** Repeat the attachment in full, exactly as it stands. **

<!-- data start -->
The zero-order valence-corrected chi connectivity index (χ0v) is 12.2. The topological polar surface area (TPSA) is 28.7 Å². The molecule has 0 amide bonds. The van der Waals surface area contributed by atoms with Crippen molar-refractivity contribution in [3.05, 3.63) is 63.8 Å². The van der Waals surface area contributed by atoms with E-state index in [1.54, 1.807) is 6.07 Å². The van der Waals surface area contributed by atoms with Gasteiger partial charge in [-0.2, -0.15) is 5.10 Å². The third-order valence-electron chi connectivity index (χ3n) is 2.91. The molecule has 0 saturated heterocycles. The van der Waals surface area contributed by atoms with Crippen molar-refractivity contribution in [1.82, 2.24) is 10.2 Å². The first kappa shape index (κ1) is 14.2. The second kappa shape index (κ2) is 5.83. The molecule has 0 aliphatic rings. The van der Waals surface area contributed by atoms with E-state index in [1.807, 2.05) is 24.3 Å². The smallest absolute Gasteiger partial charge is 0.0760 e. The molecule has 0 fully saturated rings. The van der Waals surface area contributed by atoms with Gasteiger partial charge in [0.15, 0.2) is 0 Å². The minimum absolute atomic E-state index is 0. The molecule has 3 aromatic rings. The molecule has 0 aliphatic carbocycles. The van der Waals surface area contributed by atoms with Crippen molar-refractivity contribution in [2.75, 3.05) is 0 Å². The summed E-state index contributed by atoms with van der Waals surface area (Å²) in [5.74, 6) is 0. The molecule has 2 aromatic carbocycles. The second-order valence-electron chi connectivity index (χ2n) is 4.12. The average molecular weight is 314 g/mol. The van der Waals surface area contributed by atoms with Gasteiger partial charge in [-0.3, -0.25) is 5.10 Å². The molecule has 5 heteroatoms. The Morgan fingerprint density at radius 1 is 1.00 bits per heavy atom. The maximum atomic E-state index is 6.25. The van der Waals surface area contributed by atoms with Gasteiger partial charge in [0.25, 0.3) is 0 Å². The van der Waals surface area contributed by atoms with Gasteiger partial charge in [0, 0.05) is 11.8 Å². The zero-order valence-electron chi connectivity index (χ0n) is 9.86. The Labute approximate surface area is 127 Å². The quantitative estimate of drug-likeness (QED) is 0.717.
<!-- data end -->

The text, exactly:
The zero-order valence-corrected chi connectivity index (χ0v) is 12.2. The topological polar surface area (TPSA) is 28.7 Å². The molecule has 0 amide bonds. The van der Waals surface area contributed by atoms with Crippen molar-refractivity contribution in [3.05, 3.63) is 63.8 Å². The van der Waals surface area contributed by atoms with E-state index in [1.54, 1.807) is 6.07 Å². The van der Waals surface area contributed by atoms with Gasteiger partial charge in [-0.2, -0.15) is 5.10 Å². The third-order valence-electron chi connectivity index (χ3n) is 2.91. The molecule has 0 saturated heterocycles. The van der Waals surface area contributed by atoms with Crippen molar-refractivity contribution in [1.82, 2.24) is 10.2 Å². The first kappa shape index (κ1) is 14.2. The second kappa shape index (κ2) is 5.83. The molecule has 0 aliphatic rings. The van der Waals surface area contributed by atoms with E-state index in [1.807, 2.05) is 24.3 Å². The smallest absolute Gasteiger partial charge is 0.0760 e. The molecule has 0 fully saturated rings. The van der Waals surface area contributed by atoms with Gasteiger partial charge in [0.15, 0.2) is 0 Å². The minimum absolute atomic E-state index is 0. The molecule has 3 aromatic rings. The molecule has 0 aliphatic carbocycles. The van der Waals surface area contributed by atoms with Crippen molar-refractivity contribution in [2.75, 3.05) is 0 Å². The summed E-state index contributed by atoms with van der Waals surface area (Å²) in [5.74, 6) is 0. The molecule has 2 aromatic carbocycles. The second-order valence-electron chi connectivity index (χ2n) is 4.12. The average molecular weight is 314 g/mol. The van der Waals surface area contributed by atoms with Gasteiger partial charge in [-0.3, -0.25) is 5.10 Å². The molecule has 5 heteroatoms. The Morgan fingerprint density at radius 1 is 1.00 bits per heavy atom. The maximum atomic E-state index is 6.25. The van der Waals surface area contributed by atoms with Gasteiger partial charge in [0.25, 0.3) is 0 Å². The van der Waals surface area contributed by atoms with Gasteiger partial charge in [0, 0.05) is 11.8 Å². The zero-order valence-electron chi connectivity index (χ0n) is 9.86. The Labute approximate surface area is 127 Å². The quantitative estimate of drug-likeness (QED) is 0.717.